19. 19. Mutual Gains Each country produces those goods it makes best, then trades with other countries to acquire the goods it desires to consume. When a country engages in international trade, its consumption possibilities always exceed its production possibilities. LO2 19
  20. 20. Consumption Possibilities Without Trade U.S. (at point D) France (at point I) World total LO2 Bread 40 9 49 Wine 30 24 54 20
  21. 21. Consumption Possibilities With Trade U.S. (at point C) France (at point K) World total LO2 Bread 60 3 63 Wine 20 48 68 21
  22. 22. QUANTITY OF BREAD (zillions of loaves per year) Consumption Possibilities With Trade 120 100 80 60 40 20 0 (a) U.S. production and consumption A Production with trade C Consumption with trade N D Production and consumption without trade 10 20 30 40 50 60 QUANTITY OF WINE (zillions of barrels per year) LO2 22
  23. 23. Consumption Possibilities With Trade (b) French production and consumption QUANTITY OF BREAD (zillions of loaves per year) 20 LO2 15 I 10 M Consumption with trade Production with trade K Production and 5 consumption without trade 0 10 20 30 40 50 QUANTITY OF WINE (zillions of barrels per year) 60 23
  24. 24. Gains from Specialization United States France World total LO2 Old Mix of Output Bread Wine 40 30 (point D) 9 24 (point I) 49 54 New Mix of Output Bread Wine 60 20 (point C) 3 48 (point K) 63 68 24
  25. 25. Pursuit of Comparative Advantage Although international trade can make everyone better off, it’s not obvious which goods should be traded, or on what terms. LO1 25
  26. 26. Opportunity Costs The decision to export is based on comparative advantage. Comparative advantage - The ability of a country to produce a specific good at a lower opportunity cost than its trading partners. Opportunity cost - The most desired goods or services that are forgone in order to obtain something else. LO1 26
  27. 27. Comparative Advantage Comparative advantage refers to the relative (opportunity costs) of producing particular goods. World output, and thus potential gains from trade, will be maximized when each country pursues its comparative advantage. LO1 27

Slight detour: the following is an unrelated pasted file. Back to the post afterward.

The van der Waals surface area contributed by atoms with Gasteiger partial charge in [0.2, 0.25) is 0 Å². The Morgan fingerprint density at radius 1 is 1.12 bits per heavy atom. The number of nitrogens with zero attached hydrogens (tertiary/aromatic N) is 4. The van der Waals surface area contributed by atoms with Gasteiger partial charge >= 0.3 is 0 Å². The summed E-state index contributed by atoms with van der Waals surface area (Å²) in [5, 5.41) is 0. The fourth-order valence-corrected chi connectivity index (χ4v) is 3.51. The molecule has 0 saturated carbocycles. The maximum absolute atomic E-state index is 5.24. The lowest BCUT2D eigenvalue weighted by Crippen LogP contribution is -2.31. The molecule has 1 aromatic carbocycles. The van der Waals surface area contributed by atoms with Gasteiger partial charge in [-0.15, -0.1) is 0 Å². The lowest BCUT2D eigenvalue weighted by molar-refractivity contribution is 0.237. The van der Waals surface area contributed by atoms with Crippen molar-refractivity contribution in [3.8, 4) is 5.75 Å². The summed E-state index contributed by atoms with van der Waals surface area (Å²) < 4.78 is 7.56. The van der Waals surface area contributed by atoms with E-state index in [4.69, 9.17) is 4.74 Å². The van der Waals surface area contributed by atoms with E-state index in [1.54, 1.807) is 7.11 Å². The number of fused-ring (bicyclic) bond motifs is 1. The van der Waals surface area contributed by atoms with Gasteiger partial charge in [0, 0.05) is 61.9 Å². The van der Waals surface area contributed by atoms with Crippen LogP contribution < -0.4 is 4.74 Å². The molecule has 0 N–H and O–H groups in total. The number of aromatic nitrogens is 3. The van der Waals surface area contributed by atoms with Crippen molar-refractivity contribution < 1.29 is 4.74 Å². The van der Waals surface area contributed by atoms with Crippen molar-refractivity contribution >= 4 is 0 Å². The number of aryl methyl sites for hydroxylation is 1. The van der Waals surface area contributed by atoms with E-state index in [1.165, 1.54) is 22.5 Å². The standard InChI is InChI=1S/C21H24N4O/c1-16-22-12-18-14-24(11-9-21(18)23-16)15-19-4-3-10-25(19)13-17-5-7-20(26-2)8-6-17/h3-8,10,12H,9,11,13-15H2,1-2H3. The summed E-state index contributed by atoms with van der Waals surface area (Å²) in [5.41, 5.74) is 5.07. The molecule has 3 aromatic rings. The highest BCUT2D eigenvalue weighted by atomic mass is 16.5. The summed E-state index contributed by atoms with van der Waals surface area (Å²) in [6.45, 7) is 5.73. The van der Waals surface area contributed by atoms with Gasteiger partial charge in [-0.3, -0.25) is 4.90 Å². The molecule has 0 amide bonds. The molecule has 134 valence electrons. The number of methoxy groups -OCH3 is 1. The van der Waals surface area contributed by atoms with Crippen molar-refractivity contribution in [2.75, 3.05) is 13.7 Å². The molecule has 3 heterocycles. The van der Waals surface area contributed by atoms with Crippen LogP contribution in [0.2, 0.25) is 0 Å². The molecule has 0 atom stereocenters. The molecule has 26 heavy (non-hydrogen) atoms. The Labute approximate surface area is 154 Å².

28. 28. Absolute Costs Don’t Count The absolute advantages in production do not matter. Absolute advantage – The ability of a country to produce a specific good with fewer resources (per unit of output) than other countries. LO1 28
  29. 29. Terms of Trade The terms of trade establish the trading rate. Terms of trade is the rate at which goods are exchanged – the amount of good A given up for good B in trade. 29
  30. 30. Limits to the Terms of Trade A country will not trade unless the terms of trade are superior to domestic opportunities. The terms of trade between two countries will lie somewhere between their respective opportunity costs in production. 30
  31. 31. Searching for the Terms of Trade Bread United States Bread France A 100 80 X 60 C D 40 Production 20 possibilities 0 120 90 60 30 10 0 10 20 30 Y Consumption possibilities N 40 50 60 70 80 90 100 110 Consumption possibilities L M 20 30 Production possibilities K 40 50 60 Wine 70 80 90 100 110 31
  32. 32. The Role of Markets and Prices The decision to import or export a particular good is often left up to the market decisions of individual consumers and producers. 32
  33. 33. The Role of Markets and Prices The terms of trade, like the price of any good, will depend on the willingness of market participants to buy or sell at various prices. 33